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Power Board decision to disconnect power unreasonable in the circumstances

Regulatory and investigative agencies
Ombudsmen Act 1975
Legislation display text:
Ombudsmen Act 1975
Power Board
Sir John Robertson
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Electric Power Board decision to disconnect power to a consumer’s home unreasonable

In this case an Electric Power Board disconnected electricity supply to a bankrupt’s home in an attempt to secure payment of a debt incurred at business premises.

The complainant advised that he had been the owner of a takeaway business in a small rural town and that because of the economic conditions prevailing business had declined and he had been declared bankrupt. The Electric Power Board threatened to disconnect the power to his home if the electricity account for the former takeaway premises was not settled.

With all his assets in the control of the Official Assignee, the situation for the complainant was compounded as winter approached.

On receipt of a final notice from the Board the complainant again advised them that he was not in a position to clear the debts of the takeaway business and pointed out that the account for his home was in credit. The Board advised that that was of no moment and when the power account for the business premises was not paid within three days the supply was disconnected to the complainant’s home. When he contacted the Ombudsman, his family had been living in difficult circumstances with the onset of winter, they were cooking on gas burners and had no electric power to light the household or heat it.

The Ombudsman immediately notified the complaint to the Board and they advised that they believed their action in disconnecting the supply was legal. The Ombudsman concluded that the authority’s action appeared to be within the law because the Electricity Supply Regulations 1984 do not differentiate between whether electricity is supplied to consumers in their homes or at their business premises and any contract is with customers personally as consumers rather than to them as occupiers of separate premises. However, notwithstanding that the actions of the Board appeared to be in accordance with the law, the Ombudsman formed the view that the circumstances were such that the Board had acted in a way that could not be considered reasonable. It had not taken into account the fact that the complainant did not have access to the monies of the business nor that the account for domestic supply to his house was in credit at the time that the supply was disconnected. The decision to disconnect the power to the house had not taken account of the circumstances of the case. While such a policy may well be reasonable in some circumstances, the Board was not in the Ombudsman’s view entitled to adhere blindly to the policy of disconnection if special circumstances arose. In this case the complainant had a large debt from the takeaway business and was only in receipt of a social welfare benefit as a source of income. With his domestic account in credit it was a surprising decision for the Board to have made. The consequences of the Board’s attempt to get preference over other creditors were burdensome and oppressive and they could easily have been foreseen by the Board. The complainant’s personal circumstances had not been differentiated from the circumstances of the bankrupt business and the circumstances warranted that distinction being made.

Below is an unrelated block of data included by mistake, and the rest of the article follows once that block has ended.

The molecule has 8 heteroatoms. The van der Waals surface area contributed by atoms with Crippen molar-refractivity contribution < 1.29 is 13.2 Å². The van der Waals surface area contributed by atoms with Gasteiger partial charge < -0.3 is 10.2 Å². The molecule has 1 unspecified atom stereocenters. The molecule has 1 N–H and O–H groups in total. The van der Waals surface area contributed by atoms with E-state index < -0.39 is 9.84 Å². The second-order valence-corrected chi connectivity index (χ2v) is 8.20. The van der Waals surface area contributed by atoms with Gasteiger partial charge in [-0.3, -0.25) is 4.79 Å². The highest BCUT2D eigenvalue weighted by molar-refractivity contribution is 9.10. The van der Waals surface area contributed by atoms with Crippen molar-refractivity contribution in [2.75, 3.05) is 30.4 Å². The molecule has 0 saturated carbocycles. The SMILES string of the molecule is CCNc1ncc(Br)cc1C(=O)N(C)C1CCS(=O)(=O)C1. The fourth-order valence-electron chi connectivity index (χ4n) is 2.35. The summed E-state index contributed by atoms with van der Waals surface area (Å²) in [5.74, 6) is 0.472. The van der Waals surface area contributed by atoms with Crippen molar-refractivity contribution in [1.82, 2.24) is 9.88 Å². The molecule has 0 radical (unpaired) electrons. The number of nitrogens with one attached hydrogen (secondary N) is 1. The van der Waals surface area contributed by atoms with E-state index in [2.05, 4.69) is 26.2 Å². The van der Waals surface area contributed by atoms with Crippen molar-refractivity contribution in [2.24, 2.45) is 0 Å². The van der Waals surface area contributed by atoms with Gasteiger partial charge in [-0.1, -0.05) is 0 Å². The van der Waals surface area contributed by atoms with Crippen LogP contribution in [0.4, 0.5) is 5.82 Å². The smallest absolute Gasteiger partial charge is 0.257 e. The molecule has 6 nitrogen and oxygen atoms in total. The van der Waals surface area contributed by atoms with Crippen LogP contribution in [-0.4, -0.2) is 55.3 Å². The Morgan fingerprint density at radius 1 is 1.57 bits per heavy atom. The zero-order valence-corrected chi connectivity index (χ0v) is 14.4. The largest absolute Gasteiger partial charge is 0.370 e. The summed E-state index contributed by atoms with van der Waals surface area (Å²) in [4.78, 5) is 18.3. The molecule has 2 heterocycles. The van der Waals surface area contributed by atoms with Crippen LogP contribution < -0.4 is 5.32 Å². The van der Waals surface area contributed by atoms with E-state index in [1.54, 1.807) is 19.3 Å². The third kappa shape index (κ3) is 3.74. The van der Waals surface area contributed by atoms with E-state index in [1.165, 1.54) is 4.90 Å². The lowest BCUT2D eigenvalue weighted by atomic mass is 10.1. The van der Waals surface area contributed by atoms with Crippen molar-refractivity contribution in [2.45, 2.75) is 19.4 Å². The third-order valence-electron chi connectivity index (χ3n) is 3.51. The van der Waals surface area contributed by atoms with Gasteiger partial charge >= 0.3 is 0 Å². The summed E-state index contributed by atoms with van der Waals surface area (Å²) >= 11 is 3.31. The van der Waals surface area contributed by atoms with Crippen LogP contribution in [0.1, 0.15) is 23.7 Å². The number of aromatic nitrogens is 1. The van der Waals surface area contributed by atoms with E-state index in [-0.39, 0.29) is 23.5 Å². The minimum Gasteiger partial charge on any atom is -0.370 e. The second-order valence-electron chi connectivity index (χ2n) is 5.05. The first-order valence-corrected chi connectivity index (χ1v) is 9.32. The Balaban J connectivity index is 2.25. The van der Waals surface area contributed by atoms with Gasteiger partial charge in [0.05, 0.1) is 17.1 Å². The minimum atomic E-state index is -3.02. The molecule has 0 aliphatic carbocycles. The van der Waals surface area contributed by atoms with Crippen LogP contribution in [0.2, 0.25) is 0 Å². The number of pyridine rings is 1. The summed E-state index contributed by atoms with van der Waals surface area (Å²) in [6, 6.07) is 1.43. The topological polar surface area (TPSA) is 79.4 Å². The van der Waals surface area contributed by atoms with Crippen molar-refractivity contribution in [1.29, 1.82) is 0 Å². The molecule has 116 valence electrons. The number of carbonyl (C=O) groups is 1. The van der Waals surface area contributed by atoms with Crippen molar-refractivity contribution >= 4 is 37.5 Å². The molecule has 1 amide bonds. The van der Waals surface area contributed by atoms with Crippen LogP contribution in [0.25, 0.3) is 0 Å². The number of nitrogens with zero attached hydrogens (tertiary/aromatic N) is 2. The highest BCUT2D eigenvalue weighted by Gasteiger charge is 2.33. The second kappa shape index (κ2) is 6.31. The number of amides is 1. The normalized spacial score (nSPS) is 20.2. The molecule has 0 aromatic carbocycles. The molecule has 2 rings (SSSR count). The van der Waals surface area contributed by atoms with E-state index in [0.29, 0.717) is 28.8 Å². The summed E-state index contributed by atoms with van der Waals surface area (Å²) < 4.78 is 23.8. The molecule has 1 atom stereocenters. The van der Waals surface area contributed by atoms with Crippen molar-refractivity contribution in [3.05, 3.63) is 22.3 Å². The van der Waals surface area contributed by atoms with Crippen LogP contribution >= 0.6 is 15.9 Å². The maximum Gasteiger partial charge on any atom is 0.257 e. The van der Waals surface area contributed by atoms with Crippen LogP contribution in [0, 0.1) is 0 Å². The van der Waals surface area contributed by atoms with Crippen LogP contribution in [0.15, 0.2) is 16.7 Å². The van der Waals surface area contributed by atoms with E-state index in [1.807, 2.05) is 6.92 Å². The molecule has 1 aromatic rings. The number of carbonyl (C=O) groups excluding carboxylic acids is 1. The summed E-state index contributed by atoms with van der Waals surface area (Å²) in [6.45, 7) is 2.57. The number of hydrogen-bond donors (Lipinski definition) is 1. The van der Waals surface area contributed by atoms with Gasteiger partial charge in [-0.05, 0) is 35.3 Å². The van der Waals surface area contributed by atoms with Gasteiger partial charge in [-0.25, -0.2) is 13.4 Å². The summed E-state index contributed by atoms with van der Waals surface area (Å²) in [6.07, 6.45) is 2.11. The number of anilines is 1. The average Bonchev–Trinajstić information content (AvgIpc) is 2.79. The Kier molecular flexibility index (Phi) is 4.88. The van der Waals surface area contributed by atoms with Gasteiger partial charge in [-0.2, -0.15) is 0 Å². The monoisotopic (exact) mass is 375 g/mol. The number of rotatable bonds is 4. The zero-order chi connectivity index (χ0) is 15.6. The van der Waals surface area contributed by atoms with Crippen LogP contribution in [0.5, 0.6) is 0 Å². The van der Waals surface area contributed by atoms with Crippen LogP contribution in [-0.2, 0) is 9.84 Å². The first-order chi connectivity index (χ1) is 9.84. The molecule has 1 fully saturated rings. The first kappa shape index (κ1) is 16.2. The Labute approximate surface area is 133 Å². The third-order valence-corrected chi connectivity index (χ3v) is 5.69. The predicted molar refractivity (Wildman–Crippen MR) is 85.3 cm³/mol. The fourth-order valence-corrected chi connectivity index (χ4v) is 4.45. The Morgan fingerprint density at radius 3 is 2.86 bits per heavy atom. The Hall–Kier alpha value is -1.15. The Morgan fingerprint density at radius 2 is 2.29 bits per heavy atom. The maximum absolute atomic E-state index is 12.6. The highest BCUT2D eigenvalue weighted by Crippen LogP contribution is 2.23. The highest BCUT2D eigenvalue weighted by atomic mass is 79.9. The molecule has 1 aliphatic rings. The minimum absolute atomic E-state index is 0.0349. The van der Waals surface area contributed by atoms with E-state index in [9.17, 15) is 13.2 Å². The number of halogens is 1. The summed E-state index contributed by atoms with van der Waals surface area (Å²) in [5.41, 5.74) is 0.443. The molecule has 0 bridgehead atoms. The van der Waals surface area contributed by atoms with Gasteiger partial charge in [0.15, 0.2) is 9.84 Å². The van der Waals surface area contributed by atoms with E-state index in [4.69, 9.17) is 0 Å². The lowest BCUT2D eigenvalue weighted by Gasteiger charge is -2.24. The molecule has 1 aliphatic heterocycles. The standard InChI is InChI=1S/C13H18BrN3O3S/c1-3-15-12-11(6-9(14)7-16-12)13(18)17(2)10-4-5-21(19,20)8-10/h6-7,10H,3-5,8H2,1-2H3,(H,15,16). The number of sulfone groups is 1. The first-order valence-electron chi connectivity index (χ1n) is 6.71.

For these reasons the Ombudsman advised the Board that he believed their decision to disconnect the power supply was an unreasonable decision given all the various factors involved in the case. The Ombudsman recommended that before making such decisions to exercise the discretion the law provides in such circumstances, the Board should in future consider on an individual basis each case when bankruptcy occurs. The recommendation was accepted.


Power Boards no longer exist, however many aspects of power transmission, generation and retail remain under government ownership as State Owned Enterprises.

This case note is published under the authority of the Ombudsmen Rules 1989. It sets out an Ombudsman’s view on the facts of a particular case. It should not be taken as establishing any legal precedent that would bind an Ombudsman in future.

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